Mews is a chiefly British term formerly describing a row of stables, usually with carriage houses below and living quarters above, built around a paved yard or court, or along a street, behind large city houses, such as those of London, during the 17th and 18th centuries. The word may also refer to the lane, alley or back street onto which such stables open. It is sometimes applied to rows or groups of garages or, more broadly, to a narrow passage or a confined place. Today most mews stables have been converted into dwellings, some greatly modernised and considered highly desirable residences.
The term mews is plural in form but singular in construction, and arose from "mews" in the sense of a building where birds used for falconry are kept. Originating in London, its use has spread to parts of Canada and the United States (see, for example, Washington Mews in Greenwich Village, New York City).
From 1377 onwards the king's falconry birds were kept in the King's Mews at Charing Cross. The name remained when it became the royal stables starting in 1537. It was demolished in the early 19th century and Trafalgar Square was built on the site. The present Royal Mews was then built in the grounds of Buckingham Palace. The stables of St James's Palace, which occupied the site where Lancaster House was later built, were also referred to as the "Royal Mews" on occasion, including on John Rocque's 1740s map of London.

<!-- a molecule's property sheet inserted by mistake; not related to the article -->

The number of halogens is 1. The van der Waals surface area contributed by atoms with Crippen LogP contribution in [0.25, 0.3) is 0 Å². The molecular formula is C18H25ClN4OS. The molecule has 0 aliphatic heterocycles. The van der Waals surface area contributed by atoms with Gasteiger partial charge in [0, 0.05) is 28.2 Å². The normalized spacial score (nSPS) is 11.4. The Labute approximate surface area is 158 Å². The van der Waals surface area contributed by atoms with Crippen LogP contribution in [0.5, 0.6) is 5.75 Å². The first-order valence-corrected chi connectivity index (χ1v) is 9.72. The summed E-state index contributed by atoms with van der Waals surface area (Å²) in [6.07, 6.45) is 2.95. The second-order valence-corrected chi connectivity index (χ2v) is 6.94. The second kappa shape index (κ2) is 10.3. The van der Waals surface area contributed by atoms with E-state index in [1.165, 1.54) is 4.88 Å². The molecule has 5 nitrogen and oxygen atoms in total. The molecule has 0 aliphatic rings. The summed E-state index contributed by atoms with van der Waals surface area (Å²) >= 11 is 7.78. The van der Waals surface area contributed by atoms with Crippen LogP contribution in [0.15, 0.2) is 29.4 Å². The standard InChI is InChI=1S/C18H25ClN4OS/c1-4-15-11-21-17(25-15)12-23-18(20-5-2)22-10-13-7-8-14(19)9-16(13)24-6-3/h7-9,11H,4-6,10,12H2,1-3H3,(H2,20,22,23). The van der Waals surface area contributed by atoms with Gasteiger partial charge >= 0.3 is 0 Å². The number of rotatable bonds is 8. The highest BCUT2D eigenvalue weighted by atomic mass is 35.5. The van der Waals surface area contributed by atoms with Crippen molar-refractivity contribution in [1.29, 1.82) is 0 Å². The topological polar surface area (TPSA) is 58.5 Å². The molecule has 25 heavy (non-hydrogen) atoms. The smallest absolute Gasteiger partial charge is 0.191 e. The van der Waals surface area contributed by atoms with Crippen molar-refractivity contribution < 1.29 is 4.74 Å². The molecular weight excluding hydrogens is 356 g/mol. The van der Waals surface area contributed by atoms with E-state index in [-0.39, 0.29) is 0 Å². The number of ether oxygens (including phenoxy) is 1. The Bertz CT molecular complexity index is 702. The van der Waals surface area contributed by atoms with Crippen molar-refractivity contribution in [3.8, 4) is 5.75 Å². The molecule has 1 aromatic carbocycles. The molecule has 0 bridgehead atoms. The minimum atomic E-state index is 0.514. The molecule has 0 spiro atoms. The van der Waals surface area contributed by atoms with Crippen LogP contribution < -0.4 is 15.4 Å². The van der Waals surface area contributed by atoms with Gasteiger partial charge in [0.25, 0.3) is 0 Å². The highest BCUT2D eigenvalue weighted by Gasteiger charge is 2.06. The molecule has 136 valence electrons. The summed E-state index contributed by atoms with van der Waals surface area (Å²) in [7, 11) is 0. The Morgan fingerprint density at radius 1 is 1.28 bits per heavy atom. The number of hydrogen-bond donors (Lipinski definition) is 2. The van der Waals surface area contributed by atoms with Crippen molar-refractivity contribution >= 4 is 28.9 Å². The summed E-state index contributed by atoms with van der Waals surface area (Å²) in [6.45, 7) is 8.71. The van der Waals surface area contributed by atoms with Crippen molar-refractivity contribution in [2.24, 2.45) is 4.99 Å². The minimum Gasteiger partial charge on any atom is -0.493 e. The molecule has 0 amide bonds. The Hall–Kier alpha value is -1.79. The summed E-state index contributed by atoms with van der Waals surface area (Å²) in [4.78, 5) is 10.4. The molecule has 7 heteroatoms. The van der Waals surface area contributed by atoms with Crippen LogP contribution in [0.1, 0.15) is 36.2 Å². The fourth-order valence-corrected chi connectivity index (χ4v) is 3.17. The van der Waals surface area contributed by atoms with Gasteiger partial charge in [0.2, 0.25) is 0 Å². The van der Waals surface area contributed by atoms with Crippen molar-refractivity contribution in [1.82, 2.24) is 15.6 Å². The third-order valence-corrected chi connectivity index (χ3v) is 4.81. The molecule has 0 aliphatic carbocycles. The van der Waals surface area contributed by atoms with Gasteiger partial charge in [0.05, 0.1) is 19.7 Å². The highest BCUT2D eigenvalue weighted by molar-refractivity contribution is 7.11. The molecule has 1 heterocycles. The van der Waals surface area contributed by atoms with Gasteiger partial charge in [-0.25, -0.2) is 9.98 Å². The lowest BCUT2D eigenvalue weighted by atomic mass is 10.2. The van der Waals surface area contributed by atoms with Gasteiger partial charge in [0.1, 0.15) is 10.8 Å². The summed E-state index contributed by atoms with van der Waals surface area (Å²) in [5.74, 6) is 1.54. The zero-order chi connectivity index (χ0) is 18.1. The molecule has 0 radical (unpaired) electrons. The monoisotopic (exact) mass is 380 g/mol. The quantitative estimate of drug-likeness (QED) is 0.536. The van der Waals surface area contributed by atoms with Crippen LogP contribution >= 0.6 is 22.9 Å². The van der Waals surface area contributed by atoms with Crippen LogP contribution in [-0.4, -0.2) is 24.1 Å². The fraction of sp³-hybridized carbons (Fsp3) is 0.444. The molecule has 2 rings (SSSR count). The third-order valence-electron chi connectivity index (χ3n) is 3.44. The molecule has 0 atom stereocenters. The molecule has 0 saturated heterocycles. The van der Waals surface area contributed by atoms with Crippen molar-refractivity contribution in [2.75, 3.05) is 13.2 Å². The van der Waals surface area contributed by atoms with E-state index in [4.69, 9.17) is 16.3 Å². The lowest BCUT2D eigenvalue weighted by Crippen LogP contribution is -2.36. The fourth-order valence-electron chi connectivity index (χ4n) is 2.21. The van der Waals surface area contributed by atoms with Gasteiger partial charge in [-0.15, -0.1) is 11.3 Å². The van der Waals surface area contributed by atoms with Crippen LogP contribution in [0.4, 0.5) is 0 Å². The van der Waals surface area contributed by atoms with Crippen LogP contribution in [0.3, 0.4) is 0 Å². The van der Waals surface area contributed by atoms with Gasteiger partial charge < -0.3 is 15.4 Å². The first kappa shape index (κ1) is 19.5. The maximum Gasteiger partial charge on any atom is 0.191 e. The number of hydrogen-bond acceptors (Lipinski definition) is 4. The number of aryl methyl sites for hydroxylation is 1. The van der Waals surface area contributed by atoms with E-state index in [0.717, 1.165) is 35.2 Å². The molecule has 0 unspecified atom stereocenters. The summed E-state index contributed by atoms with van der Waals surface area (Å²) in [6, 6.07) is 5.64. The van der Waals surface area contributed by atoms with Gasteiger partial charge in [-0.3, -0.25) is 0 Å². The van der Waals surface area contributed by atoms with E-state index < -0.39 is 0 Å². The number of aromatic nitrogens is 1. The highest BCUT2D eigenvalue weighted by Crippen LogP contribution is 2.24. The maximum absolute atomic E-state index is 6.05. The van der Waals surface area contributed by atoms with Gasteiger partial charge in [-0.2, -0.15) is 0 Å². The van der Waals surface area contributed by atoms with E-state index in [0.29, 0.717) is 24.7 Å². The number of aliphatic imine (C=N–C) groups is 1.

Mews lost their equestrian function in the early 20th century when motor cars were introduced. At the same time, after World War I and especially after World War II, the number of people who could afford to live in the type of houses which had a mews attached fell sharply. Some mews were demolished or put to commercial use, but the majority were converted into homes. These "mews houses", nearly always located in the wealthiest districts, are themselves now fashionable residences.
- Washington Mews
- Part of Belgravia in London - There are numerous mews on this map of Belgravia. Belgrave Square has mews on each of its four sides, although one of them is called Montrose Place.